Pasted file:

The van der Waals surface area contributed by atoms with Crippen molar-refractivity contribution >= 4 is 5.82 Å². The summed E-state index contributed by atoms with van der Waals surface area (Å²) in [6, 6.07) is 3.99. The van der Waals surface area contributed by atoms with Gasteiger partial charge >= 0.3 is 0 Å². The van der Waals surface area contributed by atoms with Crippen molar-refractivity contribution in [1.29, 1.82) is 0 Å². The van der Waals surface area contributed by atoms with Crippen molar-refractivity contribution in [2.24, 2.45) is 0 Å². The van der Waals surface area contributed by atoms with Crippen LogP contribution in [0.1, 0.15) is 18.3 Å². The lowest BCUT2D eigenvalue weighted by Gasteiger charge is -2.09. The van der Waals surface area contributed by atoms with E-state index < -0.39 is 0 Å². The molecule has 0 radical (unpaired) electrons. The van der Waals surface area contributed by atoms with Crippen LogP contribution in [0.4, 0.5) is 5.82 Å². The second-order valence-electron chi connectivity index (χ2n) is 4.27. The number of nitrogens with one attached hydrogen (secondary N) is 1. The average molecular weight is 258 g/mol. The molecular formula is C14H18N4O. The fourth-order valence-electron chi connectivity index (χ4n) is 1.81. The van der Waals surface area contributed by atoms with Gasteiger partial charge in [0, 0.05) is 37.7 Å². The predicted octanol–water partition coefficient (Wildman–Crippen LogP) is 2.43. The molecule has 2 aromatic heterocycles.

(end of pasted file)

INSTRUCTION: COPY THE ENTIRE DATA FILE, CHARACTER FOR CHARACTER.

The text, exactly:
The van der Waals surface area contributed by atoms with Crippen molar-refractivity contribution >= 4 is 5.82 Å². The summed E-state index contributed by atoms with van der Waals surface area (Å²) in [6, 6.07) is 3.99. The van der Waals surface area contributed by atoms with Gasteiger partial charge >= 0.3 is 0 Å². The van der Waals surface area contributed by atoms with Crippen molar-refractivity contribution in [1.29, 1.82) is 0 Å². The van der Waals surface area contributed by atoms with Crippen molar-refractivity contribution in [2.24, 2.45) is 0 Å². The van der Waals surface area contributed by atoms with Crippen LogP contribution in [0.1, 0.15) is 18.3 Å². The lowest BCUT2D eigenvalue weighted by Gasteiger charge is -2.09. The van der Waals surface area contributed by atoms with E-state index < -0.39 is 0 Å². The molecule has 0 radical (unpaired) electrons. The van der Waals surface area contributed by atoms with Crippen LogP contribution in [0.4, 0.5) is 5.82 Å². The second-order valence-electron chi connectivity index (χ2n) is 4.27. The number of nitrogens with one attached hydrogen (secondary N) is 1. The average molecular weight is 258 g/mol. The molecular formula is C14H18N4O. The fourth-order valence-electron chi connectivity index (χ4n) is 1.81. The van der Waals surface area contributed by atoms with Gasteiger partial charge in [0, 0.05) is 37.7 Å². The predicted octanol–water partition coefficient (Wildman–Crippen LogP) is 2.43. The molecule has 2 aromatic heterocycles.